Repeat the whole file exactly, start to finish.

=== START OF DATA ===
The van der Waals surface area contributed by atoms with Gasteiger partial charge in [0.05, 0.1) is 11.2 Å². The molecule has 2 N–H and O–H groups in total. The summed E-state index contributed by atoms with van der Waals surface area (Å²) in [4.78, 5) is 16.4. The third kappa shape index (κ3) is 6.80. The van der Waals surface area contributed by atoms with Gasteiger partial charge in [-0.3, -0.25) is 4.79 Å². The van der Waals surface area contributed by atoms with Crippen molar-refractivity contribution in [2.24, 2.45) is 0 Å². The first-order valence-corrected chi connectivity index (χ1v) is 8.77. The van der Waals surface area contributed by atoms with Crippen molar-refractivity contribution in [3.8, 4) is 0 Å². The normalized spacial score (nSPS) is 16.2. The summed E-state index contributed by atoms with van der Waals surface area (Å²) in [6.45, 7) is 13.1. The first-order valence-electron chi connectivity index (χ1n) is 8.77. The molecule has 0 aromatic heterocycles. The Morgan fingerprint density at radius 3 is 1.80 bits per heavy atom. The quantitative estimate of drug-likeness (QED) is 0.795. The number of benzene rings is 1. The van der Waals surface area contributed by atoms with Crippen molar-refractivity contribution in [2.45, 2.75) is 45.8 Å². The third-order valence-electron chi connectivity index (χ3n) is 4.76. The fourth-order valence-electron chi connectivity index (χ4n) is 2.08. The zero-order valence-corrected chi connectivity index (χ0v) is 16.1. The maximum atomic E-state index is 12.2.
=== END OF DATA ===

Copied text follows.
The van der Waals surface area contributed by atoms with Gasteiger partial charge in [0.05, 0.1) is 11.2 Å². The molecule has 2 N–H and O–H groups in total. The summed E-state index contributed by atoms with van der Waals surface area (Å²) in [4.78, 5) is 16.4. The third kappa shape index (κ3) is 6.80. The van der Waals surface area contributed by atoms with Gasteiger partial charge in [-0.3, -0.25) is 4.79 Å². The van der Waals surface area contributed by atoms with Crippen molar-refractivity contribution in [2.24, 2.45) is 0 Å². The first-order valence-corrected chi connectivity index (χ1v) is 8.77. The van der Waals surface area contributed by atoms with Crippen molar-refractivity contribution in [3.8, 4) is 0 Å². The normalized spacial score (nSPS) is 16.2. The summed E-state index contributed by atoms with van der Waals surface area (Å²) in [6.45, 7) is 13.1. The first-order valence-electron chi connectivity index (χ1n) is 8.77. The molecule has 0 aromatic heterocycles. The Morgan fingerprint density at radius 3 is 1.80 bits per heavy atom. The quantitative estimate of drug-likeness (QED) is 0.795. The number of benzene rings is 1. The van der Waals surface area contributed by atoms with Crippen molar-refractivity contribution in [2.45, 2.75) is 45.8 Å². The third-order valence-electron chi connectivity index (χ3n) is 4.76. The fourth-order valence-electron chi connectivity index (χ4n) is 2.08. The zero-order valence-corrected chi connectivity index (χ0v) is 16.1. The maximum atomic E-state index is 12.2.